Conjugated oligoelectrolytes (COEs). a, COEs share a modular structure that spontaneously integrates into the bacterial membrane. b, COE structural modules. c, COE2-2hexyl structure. d, Comparison of COE structures: COE2-2hexyl, COE2-3C, distyrylbenzene oligoelectrolyte, DSBN.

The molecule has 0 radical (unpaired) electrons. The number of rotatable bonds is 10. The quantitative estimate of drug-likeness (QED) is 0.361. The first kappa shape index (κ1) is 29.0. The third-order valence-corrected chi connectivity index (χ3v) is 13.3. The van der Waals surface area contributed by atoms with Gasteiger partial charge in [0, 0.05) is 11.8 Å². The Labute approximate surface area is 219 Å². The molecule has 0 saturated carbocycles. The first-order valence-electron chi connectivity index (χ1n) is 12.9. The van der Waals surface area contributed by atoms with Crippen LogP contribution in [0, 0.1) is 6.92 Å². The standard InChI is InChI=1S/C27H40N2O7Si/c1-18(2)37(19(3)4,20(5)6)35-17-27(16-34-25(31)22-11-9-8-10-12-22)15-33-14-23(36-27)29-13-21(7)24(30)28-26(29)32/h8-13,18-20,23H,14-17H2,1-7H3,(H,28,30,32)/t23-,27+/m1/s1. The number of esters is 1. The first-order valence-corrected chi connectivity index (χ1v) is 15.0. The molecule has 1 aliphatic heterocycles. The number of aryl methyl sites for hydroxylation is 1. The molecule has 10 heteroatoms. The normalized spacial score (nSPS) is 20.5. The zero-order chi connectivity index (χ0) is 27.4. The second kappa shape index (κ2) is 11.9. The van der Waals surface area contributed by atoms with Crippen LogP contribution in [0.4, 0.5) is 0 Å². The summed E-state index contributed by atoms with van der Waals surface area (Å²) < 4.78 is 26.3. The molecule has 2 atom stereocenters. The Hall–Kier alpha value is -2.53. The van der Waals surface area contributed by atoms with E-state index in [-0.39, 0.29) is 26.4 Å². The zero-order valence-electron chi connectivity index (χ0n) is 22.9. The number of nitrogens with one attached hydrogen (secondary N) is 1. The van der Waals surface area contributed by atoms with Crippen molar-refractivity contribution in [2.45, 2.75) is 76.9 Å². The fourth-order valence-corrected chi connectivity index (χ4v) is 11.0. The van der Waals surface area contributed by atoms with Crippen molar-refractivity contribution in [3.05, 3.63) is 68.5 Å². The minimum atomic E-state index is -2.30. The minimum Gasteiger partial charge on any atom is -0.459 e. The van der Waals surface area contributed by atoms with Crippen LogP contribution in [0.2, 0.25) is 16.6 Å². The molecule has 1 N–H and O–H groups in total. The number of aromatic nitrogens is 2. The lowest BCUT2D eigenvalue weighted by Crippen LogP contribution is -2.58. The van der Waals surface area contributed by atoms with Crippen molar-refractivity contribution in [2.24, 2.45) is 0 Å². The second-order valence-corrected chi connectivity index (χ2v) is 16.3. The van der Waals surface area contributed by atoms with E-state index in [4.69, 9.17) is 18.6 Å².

The emergence of multidrug-resistant (MDR) pathogens threatens a return to the pre-antibiotic era wherein common infections and minor injuries were very often lethal. We have recently discovered and developed a novel class of synthetic compounds —COEs—which are highly efficacious against diverse MDR pathogens, including infections that are virtually untreatable with current antimicrobials. COEs have no structural relationship to any known antibiotic, and bacterial resistance to COEs ranks among the lowest level of any compound tested. We will significantly expand upon our preliminary studies to 1) determine the mechanism(s) by which COEs act as powerful antimicrobials and by which bacterial pathogens attain resistance; and 2) determine whether COEs can serve as molecular adjuvants to improve the antimicrobial activity of conventional antibiotics. The long-range vision of this multi-disciplinary effort is to establish a new standard for drug design and treatments for MDR pathogens.